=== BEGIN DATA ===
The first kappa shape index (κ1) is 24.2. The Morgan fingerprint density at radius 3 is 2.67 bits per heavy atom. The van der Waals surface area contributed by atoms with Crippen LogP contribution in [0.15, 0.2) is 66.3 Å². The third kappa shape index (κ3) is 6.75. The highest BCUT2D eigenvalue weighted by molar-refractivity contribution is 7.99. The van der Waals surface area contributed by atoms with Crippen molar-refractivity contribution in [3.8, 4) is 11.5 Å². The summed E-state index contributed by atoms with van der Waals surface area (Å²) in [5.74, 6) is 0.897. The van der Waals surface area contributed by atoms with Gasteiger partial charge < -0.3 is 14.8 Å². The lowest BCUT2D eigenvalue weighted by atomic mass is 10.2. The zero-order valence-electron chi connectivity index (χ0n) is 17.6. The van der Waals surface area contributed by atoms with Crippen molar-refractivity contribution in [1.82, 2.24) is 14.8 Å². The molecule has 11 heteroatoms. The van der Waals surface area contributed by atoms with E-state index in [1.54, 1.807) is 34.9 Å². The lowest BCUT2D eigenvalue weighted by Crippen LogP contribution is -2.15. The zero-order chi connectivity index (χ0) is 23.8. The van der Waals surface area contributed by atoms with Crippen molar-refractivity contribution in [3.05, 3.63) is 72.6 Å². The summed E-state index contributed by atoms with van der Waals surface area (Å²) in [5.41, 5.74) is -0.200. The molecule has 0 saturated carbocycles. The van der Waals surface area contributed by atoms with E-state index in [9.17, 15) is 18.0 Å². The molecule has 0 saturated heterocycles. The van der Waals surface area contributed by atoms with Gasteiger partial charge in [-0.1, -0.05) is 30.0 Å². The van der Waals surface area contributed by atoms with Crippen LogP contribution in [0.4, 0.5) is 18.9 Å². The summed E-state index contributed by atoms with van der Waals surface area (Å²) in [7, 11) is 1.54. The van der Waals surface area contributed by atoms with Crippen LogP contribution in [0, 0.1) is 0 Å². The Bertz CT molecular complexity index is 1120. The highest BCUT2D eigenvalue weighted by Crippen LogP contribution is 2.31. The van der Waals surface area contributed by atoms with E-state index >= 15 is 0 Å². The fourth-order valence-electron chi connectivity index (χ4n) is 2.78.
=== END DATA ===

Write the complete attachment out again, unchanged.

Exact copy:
The first kappa shape index (κ1) is 24.2. The Morgan fingerprint density at radius 3 is 2.67 bits per heavy atom. The van der Waals surface area contributed by atoms with Crippen LogP contribution in [0.15, 0.2) is 66.3 Å². The third kappa shape index (κ3) is 6.75. The highest BCUT2D eigenvalue weighted by molar-refractivity contribution is 7.99. The van der Waals surface area contributed by atoms with Crippen molar-refractivity contribution in [3.8, 4) is 11.5 Å². The summed E-state index contributed by atoms with van der Waals surface area (Å²) in [5.74, 6) is 0.897. The van der Waals surface area contributed by atoms with Gasteiger partial charge < -0.3 is 14.8 Å². The lowest BCUT2D eigenvalue weighted by atomic mass is 10.2. The zero-order valence-electron chi connectivity index (χ0n) is 17.6. The van der Waals surface area contributed by atoms with Crippen molar-refractivity contribution in [1.82, 2.24) is 14.8 Å². The molecule has 11 heteroatoms. The van der Waals surface area contributed by atoms with E-state index in [1.54, 1.807) is 34.9 Å². The lowest BCUT2D eigenvalue weighted by Crippen LogP contribution is -2.15. The zero-order chi connectivity index (χ0) is 23.8. The van der Waals surface area contributed by atoms with Crippen molar-refractivity contribution in [3.05, 3.63) is 72.6 Å². The summed E-state index contributed by atoms with van der Waals surface area (Å²) in [5.41, 5.74) is -0.200. The molecule has 0 saturated carbocycles. The van der Waals surface area contributed by atoms with E-state index in [9.17, 15) is 18.0 Å². The molecule has 0 saturated heterocycles. The van der Waals surface area contributed by atoms with Gasteiger partial charge in [-0.1, -0.05) is 30.0 Å². The van der Waals surface area contributed by atoms with Crippen LogP contribution in [0.4, 0.5) is 18.9 Å². The summed E-state index contributed by atoms with van der Waals surface area (Å²) in [7, 11) is 1.54. The van der Waals surface area contributed by atoms with Crippen LogP contribution in [0, 0.1) is 0 Å². The Bertz CT molecular complexity index is 1120. The highest BCUT2D eigenvalue weighted by Crippen LogP contribution is 2.31. The van der Waals surface area contributed by atoms with E-state index >= 15 is 0 Å². The fourth-order valence-electron chi connectivity index (χ4n) is 2.78.